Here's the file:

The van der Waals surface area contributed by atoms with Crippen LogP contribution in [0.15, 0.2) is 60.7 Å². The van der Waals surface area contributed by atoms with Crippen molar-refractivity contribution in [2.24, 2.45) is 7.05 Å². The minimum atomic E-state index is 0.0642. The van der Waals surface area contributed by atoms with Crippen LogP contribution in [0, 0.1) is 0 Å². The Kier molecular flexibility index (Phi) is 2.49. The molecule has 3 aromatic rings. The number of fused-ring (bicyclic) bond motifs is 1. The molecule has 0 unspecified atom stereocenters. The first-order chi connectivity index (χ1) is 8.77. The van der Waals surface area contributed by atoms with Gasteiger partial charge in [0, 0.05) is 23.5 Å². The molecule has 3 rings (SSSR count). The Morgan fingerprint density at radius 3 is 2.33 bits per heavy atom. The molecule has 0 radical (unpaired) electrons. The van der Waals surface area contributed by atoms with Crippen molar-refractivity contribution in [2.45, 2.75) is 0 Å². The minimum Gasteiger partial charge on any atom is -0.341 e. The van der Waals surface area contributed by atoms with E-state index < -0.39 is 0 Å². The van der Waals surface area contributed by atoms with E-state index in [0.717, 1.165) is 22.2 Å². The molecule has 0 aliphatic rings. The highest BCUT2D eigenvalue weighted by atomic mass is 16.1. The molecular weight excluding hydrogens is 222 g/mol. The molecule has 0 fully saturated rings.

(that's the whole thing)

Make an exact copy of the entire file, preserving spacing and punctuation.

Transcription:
The van der Waals surface area contributed by atoms with Crippen LogP contribution in [0.15, 0.2) is 60.7 Å². The van der Waals surface area contributed by atoms with Crippen molar-refractivity contribution in [2.24, 2.45) is 7.05 Å². The minimum atomic E-state index is 0.0642. The van der Waals surface area contributed by atoms with Crippen LogP contribution in [0, 0.1) is 0 Å². The Kier molecular flexibility index (Phi) is 2.49. The molecule has 3 aromatic rings. The number of fused-ring (bicyclic) bond motifs is 1. The molecule has 0 unspecified atom stereocenters. The first-order chi connectivity index (χ1) is 8.77. The van der Waals surface area contributed by atoms with Gasteiger partial charge in [0, 0.05) is 23.5 Å². The molecule has 3 rings (SSSR count). The Morgan fingerprint density at radius 3 is 2.33 bits per heavy atom. The molecule has 0 radical (unpaired) electrons. The van der Waals surface area contributed by atoms with Crippen molar-refractivity contribution in [2.45, 2.75) is 0 Å². The minimum Gasteiger partial charge on any atom is -0.341 e. The van der Waals surface area contributed by atoms with E-state index < -0.39 is 0 Å². The van der Waals surface area contributed by atoms with E-state index in [0.717, 1.165) is 22.2 Å². The molecule has 0 aliphatic rings. The highest BCUT2D eigenvalue weighted by atomic mass is 16.1. The molecular weight excluding hydrogens is 222 g/mol. The molecule has 0 fully saturated rings.